About Graham

Bio

Founder of LifeEdited, Graham Hill brings years of visionary startup experience to his projects. In 1995, he co-founded one of the first Internet consultancies, SiteWerks, building it to sixty staff before selling to Bowne in 1998. In 2003, he married his environmental consciousness with the then new blogging platform to launch TreeHugger.com, still one of the web’s top eco design and news sites, sold to Discovery in 2007. Graham began LifeEdited in 2010 to translate the ideas of TreeHugger into design and architecture. The company is now working with real estate developers around the world, designing and marketing a new breed of home that packs big function into small spaces. LifeEdited’s prototype apartment was featured in the NY Times, Dwell, Wired UK, Daily Mail UK, Gizmodo, CNN, NPR, Today Show as well as a top read/emailed NY Times Op Ed called “Living with Less. A lot Less”; videos of the project, including Graham’s TED Talk, have been viewed tens of millions of times. The apartment received the AIA Honor and Architizer A+ Awards. In 2012, LifeEdited, as part of a team led by Jonathan Rose Companies, was chosen as a finalist in the Bloomberg administration's adAPT NYC competition, which sought out the best designs for New York City’s first micro-apartment building. LifeEdited is currently working on several high rise projects in New York, Toronto and Sao Paulo.

Graham has been on the cover of Inc Magazine, given two TED Conference talks and is one of Fast Company’s “100 Most Creative People in Business”. In addition to running LifeEdited, Graham is CEO of wearehappytoserveyou.com, which produces a ceramic version of the iconic NYC anthora paper coffee cup. Please follow him @ghill and sign up for the LifeEdited newsletter.

Graham has a Bachelor of Architecture with distinction from Carleton University in Ottawa and did advanced studies in Industrial Design at E.C.I.A.D, Vancouver. Graham has lived all over the world and his biggest eco-sin is air travel (offset of course). He speaks English, French, German and Spanish.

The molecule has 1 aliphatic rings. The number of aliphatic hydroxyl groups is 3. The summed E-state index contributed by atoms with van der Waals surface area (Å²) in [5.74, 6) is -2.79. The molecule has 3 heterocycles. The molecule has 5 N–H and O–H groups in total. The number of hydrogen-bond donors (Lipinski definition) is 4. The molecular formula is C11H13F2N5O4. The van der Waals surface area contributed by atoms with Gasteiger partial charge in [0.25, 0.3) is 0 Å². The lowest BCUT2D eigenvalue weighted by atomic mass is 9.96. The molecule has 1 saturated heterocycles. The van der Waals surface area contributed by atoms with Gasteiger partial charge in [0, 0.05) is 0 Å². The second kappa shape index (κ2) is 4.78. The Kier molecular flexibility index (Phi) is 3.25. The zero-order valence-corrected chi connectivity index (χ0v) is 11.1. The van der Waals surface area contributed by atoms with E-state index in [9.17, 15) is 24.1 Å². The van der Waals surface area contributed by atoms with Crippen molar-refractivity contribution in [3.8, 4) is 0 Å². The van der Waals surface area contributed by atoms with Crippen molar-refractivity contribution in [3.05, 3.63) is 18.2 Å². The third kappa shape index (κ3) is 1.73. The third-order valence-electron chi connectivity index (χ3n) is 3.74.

Languages

English, French, German, Spanish

TED Conferences

TED2016, TED2015, TED2014, TED2013, TED2012, TED2011, TED2010, TED2009, TED2008

Areas of Expertise

Web, Green, Small Living, Kitesurfing

An idea worth spreading

campaign finance reform.
longer term thinking.
bicycles.
takoyaki.

I'm passionate about

kitesurfing. surfing. powder. do-gooding. design. small business. non-fiction.

Talk to me about

behavior change.

People don't know I'm good at

Backspins.

Favorite talks

Comments & conversations

8923
Graham Hill
Posted over 3 years ago
Graham Hill: Less stuff, more happiness
Absolutely! Sharing systems are a big part of LifeEdited...in fact critical. Check out The Mesh by Lisa Gansky and Collaborative Consumption by Rachel Botsman and Roo Rogers. With the sharing systems of the future, we can store less stuff at home, have more/better options, save cash and reduce our footprint. In 15 years, ownership of most things will be for suckers.
8923
Graham Hill
Posted over 3 years ago
Graham Hill: Less stuff, more happiness
Clearly, when you add more people/pets etc you need more space. As I say at the end "I'm not saying everyone has to live in 420 sft". We plan to do a slightly smaller one for a bachelor and a larger one for a couple with kids.
8923
Graham Hill
Posted over 3 years ago
Graham Hill: Less stuff, more happiness
I think this idea is mostly about being conscious of the decisions you make. You may still elect to have a bunch of x stuff, for example I love kitesurfing and will have a bunch of gear tucked away. Art is important to society and ideally should be part of every apartment. I'll definitely get some in there!
8923
Graham Hill
Posted over 3 years ago
Graham Hill: Less stuff, more happiness
I heard a great quote from, I believe, a Toronto architect: "Small fridges make great cities.". In other words, when people have to get out to the market, they interact more regularly and it makes the city more vibrant. Absolutely agreed on backpacking or travelling in general. You can pack light and then still realize that you didn't use a bunch of the stuff.